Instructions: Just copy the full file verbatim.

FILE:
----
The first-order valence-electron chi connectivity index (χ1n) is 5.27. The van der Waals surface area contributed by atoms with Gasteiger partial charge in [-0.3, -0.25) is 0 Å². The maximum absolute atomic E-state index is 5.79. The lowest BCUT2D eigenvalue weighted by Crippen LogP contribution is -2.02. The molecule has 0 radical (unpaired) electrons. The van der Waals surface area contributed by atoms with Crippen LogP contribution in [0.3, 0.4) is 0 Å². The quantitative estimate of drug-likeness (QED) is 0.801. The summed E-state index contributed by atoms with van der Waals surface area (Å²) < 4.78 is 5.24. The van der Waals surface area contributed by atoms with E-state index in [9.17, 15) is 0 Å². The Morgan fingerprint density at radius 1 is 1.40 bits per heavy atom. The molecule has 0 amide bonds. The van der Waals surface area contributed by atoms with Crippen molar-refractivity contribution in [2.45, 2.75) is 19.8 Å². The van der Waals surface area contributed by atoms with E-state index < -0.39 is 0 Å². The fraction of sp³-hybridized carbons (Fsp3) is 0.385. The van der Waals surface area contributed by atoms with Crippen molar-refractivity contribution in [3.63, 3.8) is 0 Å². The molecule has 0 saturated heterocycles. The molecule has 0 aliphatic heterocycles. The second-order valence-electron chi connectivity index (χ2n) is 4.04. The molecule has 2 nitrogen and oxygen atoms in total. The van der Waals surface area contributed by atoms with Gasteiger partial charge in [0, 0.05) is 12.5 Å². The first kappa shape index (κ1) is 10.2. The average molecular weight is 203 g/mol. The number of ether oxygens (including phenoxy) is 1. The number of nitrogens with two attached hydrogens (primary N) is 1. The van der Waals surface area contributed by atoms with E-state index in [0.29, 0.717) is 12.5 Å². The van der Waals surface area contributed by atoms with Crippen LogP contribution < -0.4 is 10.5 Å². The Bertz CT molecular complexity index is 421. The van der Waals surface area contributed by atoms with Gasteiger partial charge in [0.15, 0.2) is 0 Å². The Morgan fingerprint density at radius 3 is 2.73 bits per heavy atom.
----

The first-order valence-electron chi connectivity index (χ1n) is 5.27. The van der Waals surface area contributed by atoms with Gasteiger partial charge in [-0.3, -0.25) is 0 Å². The maximum absolute atomic E-state index is 5.79. The lowest BCUT2D eigenvalue weighted by Crippen LogP contribution is -2.02. The molecule has 0 radical (unpaired) electrons. The van der Waals surface area contributed by atoms with Crippen LogP contribution in [0.3, 0.4) is 0 Å². The quantitative estimate of drug-likeness (QED) is 0.801. The summed E-state index contributed by atoms with van der Waals surface area (Å²) < 4.78 is 5.24. The van der Waals surface area contributed by atoms with E-state index in [9.17, 15) is 0 Å². The Morgan fingerprint density at radius 1 is 1.40 bits per heavy atom. The molecule has 0 amide bonds. The van der Waals surface area contributed by atoms with Crippen molar-refractivity contribution in [2.45, 2.75) is 19.8 Å². The van der Waals surface area contributed by atoms with E-state index < -0.39 is 0 Å². The fraction of sp³-hybridized carbons (Fsp3) is 0.385. The van der Waals surface area contributed by atoms with Crippen molar-refractivity contribution in [3.63, 3.8) is 0 Å². The molecule has 0 saturated heterocycles. The molecule has 0 aliphatic heterocycles. The second-order valence-electron chi connectivity index (χ2n) is 4.04. The molecule has 2 nitrogen and oxygen atoms in total. The van der Waals surface area contributed by atoms with Gasteiger partial charge in [0, 0.05) is 12.5 Å². The first kappa shape index (κ1) is 10.2. The average molecular weight is 203 g/mol. The number of ether oxygens (including phenoxy) is 1. The number of nitrogens with two attached hydrogens (primary N) is 1. The van der Waals surface area contributed by atoms with E-state index in [0.29, 0.717) is 12.5 Å². The van der Waals surface area contributed by atoms with Crippen LogP contribution < -0.4 is 10.5 Å². The Bertz CT molecular complexity index is 421. The van der Waals surface area contributed by atoms with Gasteiger partial charge in [0.15, 0.2) is 0 Å². The Morgan fingerprint density at radius 3 is 2.73 bits per heavy atom.